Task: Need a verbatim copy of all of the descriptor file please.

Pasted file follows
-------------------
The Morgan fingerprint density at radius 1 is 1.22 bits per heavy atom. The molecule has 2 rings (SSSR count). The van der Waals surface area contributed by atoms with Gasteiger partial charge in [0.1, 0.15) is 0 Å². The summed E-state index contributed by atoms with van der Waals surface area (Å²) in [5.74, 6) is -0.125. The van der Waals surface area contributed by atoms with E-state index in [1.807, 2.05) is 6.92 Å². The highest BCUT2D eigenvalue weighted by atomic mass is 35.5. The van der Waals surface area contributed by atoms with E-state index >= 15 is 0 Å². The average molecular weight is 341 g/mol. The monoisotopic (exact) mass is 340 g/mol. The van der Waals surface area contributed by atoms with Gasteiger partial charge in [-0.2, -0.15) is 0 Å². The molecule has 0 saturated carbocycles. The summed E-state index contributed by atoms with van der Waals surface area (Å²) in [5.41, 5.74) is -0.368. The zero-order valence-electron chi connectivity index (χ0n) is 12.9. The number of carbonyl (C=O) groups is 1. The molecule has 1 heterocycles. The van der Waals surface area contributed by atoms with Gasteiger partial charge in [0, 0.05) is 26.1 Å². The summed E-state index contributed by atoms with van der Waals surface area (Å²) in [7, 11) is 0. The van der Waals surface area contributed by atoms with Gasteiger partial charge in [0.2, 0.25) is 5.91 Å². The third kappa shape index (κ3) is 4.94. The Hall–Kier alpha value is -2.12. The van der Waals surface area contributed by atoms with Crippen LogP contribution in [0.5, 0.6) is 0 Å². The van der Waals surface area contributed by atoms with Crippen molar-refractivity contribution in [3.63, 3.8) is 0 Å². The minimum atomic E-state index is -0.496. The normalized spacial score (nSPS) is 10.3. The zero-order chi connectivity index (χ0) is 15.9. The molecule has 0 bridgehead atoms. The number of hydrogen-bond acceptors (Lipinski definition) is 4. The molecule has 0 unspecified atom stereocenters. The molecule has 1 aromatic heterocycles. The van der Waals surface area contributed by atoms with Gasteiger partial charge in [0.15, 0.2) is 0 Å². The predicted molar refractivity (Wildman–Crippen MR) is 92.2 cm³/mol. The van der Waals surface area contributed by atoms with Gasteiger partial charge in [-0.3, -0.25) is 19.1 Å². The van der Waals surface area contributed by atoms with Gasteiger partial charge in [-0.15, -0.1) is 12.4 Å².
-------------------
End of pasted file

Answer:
The Morgan fingerprint density at radius 1 is 1.22 bits per heavy atom. The molecule has 2 rings (SSSR count). The van der Waals surface area contributed by atoms with Gasteiger partial charge in [0.1, 0.15) is 0 Å². The summed E-state index contributed by atoms with van der Waals surface area (Å²) in [5.74, 6) is -0.125. The van der Waals surface area contributed by atoms with E-state index in [1.807, 2.05) is 6.92 Å². The highest BCUT2D eigenvalue weighted by atomic mass is 35.5. The van der Waals surface area contributed by atoms with E-state index >= 15 is 0 Å². The average molecular weight is 341 g/mol. The monoisotopic (exact) mass is 340 g/mol. The van der Waals surface area contributed by atoms with Gasteiger partial charge in [-0.2, -0.15) is 0 Å². The molecule has 0 saturated carbocycles. The summed E-state index contributed by atoms with van der Waals surface area (Å²) in [5.41, 5.74) is -0.368. The zero-order valence-electron chi connectivity index (χ0n) is 12.9. The number of carbonyl (C=O) groups is 1. The molecule has 1 heterocycles. The van der Waals surface area contributed by atoms with Gasteiger partial charge in [0, 0.05) is 26.1 Å². The summed E-state index contributed by atoms with van der Waals surface area (Å²) in [7, 11) is 0. The van der Waals surface area contributed by atoms with Gasteiger partial charge in [0.2, 0.25) is 5.91 Å². The third kappa shape index (κ3) is 4.94. The Hall–Kier alpha value is -2.12. The van der Waals surface area contributed by atoms with Crippen LogP contribution in [0.5, 0.6) is 0 Å². The van der Waals surface area contributed by atoms with Crippen molar-refractivity contribution in [3.63, 3.8) is 0 Å². The minimum atomic E-state index is -0.496. The normalized spacial score (nSPS) is 10.3. The zero-order chi connectivity index (χ0) is 15.9. The molecule has 0 bridgehead atoms. The number of hydrogen-bond acceptors (Lipinski definition) is 4. The molecule has 0 unspecified atom stereocenters. The molecule has 1 aromatic heterocycles. The van der Waals surface area contributed by atoms with Gasteiger partial charge in [0.15, 0.2) is 0 Å². The predicted molar refractivity (Wildman–Crippen MR) is 92.2 cm³/mol. The van der Waals surface area contributed by atoms with Gasteiger partial charge in [-0.3, -0.25) is 19.1 Å². The van der Waals surface area contributed by atoms with Gasteiger partial charge in [-0.15, -0.1) is 12.4 Å².